1. re: c oliver

                        I agree that shrimp and fish could suffer if not cooked and served immediately. However, shrimp might still work if cooked and served chilled, People could eat the shrimp as an appetizer with a salsa style "cocktail" sauce or add them to the tacos.

                  4. How many people? Any vegetarians?
                    I would do two protein options- grilled chicken with a tequila/lime marinade and either red meat or fish/shrimp for the other.
                    For toppings:
                    Refried beans (vegetarian without lard if needed)
                    Rice- stir in fresh cilantro and lime juice after its done cooking
                    Shredded lettuce
                    Sour cream
                    Guacamole
                    Pickled jalapenos (in case someone is adventurous)
                    Pico salsa- just make it with tomato/onion/cilantro
                    Lime wedges
                    Corn/black bean/ bell peppers chopped, mixed together with a lemon vinegrette

                    On the side a big salad with chopped cucumbers, jicama, cilantro, green onion, pumpkin seeds

                    1 Reply
                    1. re: Ttrockwood

                      Definitely do the lime wedges - they're cheap and add such a bright flavor to all of the offerings.

                    2. 1 vegetarian rest are normally well done meat lovers

                      3 Replies
                      1. re: Sanbin

                        If you have well done meat lovers, I'd skip the steak and go with a meat that actually tastes good well done - pork carnitas would be perfect, in addition to your standard American ground beef filling (both can be made mild). Shredded chicken would work too. The vegetarian will be fine with beans/rice and grilled vegetables (I would include grilled onions and bell peppers in your fixings). Lettuce, sour cream, guacamole, a couple of types of salsa, sliced olives, diced tomatoes, a couple of types of cheese and some lime wedges and you should be good to go. Oh, I'd also offer both hard and soft shells. Sounds like a great party!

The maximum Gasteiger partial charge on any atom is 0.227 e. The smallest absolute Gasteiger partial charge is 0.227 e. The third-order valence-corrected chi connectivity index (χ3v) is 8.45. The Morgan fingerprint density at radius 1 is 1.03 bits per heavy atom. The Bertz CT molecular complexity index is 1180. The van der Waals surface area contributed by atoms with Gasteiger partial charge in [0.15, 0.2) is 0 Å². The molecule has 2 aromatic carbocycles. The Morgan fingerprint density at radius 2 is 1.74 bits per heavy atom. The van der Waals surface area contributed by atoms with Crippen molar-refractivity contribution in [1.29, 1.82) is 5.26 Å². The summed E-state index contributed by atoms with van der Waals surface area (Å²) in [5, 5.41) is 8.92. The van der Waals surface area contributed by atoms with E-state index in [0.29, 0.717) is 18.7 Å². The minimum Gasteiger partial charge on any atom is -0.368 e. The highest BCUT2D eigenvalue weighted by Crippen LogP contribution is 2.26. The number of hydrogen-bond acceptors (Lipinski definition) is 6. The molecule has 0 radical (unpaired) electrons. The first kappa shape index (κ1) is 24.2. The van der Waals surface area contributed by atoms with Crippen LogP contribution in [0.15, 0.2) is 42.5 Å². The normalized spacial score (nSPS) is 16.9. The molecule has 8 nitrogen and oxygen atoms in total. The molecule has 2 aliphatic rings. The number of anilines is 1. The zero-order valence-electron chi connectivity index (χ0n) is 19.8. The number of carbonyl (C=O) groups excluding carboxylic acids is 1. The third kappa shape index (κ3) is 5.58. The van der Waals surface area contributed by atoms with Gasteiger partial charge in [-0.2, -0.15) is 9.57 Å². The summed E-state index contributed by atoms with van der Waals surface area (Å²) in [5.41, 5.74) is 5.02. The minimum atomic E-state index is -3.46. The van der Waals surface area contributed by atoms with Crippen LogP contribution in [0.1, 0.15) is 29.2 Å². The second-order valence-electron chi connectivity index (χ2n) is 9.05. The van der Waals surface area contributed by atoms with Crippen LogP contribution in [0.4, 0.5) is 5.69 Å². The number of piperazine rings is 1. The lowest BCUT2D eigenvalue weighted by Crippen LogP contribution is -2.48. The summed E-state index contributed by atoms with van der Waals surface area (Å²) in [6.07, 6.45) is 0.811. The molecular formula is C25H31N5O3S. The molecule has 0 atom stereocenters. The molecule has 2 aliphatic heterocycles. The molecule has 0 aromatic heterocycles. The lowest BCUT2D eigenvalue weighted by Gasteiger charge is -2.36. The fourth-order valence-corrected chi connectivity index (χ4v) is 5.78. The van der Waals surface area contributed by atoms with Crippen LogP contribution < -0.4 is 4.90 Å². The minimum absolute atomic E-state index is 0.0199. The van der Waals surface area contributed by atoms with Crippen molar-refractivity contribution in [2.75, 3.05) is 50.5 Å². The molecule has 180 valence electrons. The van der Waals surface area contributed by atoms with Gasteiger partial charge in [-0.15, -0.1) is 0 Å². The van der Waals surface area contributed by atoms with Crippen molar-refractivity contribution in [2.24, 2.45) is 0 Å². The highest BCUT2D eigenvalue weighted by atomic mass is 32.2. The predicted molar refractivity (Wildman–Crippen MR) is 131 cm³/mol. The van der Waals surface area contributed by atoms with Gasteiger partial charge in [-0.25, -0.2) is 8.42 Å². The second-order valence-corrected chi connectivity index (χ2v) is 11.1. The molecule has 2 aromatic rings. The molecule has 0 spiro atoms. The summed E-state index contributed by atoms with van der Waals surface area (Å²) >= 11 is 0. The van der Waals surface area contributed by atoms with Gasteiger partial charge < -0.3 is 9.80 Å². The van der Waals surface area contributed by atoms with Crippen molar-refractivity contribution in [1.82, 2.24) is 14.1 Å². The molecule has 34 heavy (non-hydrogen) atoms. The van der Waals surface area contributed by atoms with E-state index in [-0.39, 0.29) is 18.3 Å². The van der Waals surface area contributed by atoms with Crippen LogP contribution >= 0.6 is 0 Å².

1. re: Sanbin

                          Just make sure the beans and rice are vegetarian (if you buy refried beans look for "vegetarian" rosarita brand or amy's is my favorite- otherwise they contain lard....

                          1. re: Sanbin

                            Well-done meat begs for grilled chicken/beef fajita meat ....

                          2. We prefer whole beans, usually black.

                            I agree with grilled meats and/or seafood. I don't put sauce on them. People can add what they want. Pico de gallo can be made with and without jalapeno.

                            2 Replies
                            1. re: c oliver

                              or have sliced jalapeno on the side and perhaps, pickled (my favorite way)

                              1. re: JerryMe

                                LOVE pickled! Good rec.

                                I'm hoping OP won't play it TOO safe. As long as the spicy things are separate, I'd let it rip!

                            2. In my Irish family, there must always be a potato dish. Here's one that will fit your theme [cheesy papas]: http://beyerbeware.net/2011/11/abuelo...

                              P.S. Abuelo's is a regional Tex-Mex restaurant chain in Oklahoma/Texas

                              1. Don't forget the guacamole. My favorite.

                                1 Reply
                                1. re: Chefwant2B

                                  For tacos I actually prefer sliced avocadoes. Easier to put in place.

                                2. A nice beef molido picadillo? Ground beef, mild chile powder or make a chile sauce for it with mild dried chiles, that will taste better than American-style chili powder. You can add flavor without heat by using part sweet paprika, get a fancy fresh tasting brand (Penzeys is good) Full of little chunks of potato, maybe some raisins and peas for sweetness. I make this quite often to take to work for lunch. Edit: I have found that a little acid makes this taste better, some vinegar or something. I must say that the times I have used Taco Bell brand taco seasoning, and did not make my own, children and grandparents LOVED it. It's got msg and malic acid for pure gustatory pleasure. But I am too proud to do this on purpose.

                                  Chicken breast for the timid.

                                  pinto bean and nopalito (the pickled sort) is a good taco filling, and vegetarian. Also straight potato with maybe some cumin and a little chile, maybe mild green ones just for a nice flavor. Ooh, or rajas, strips of ancho and cheese. That might be too hot though.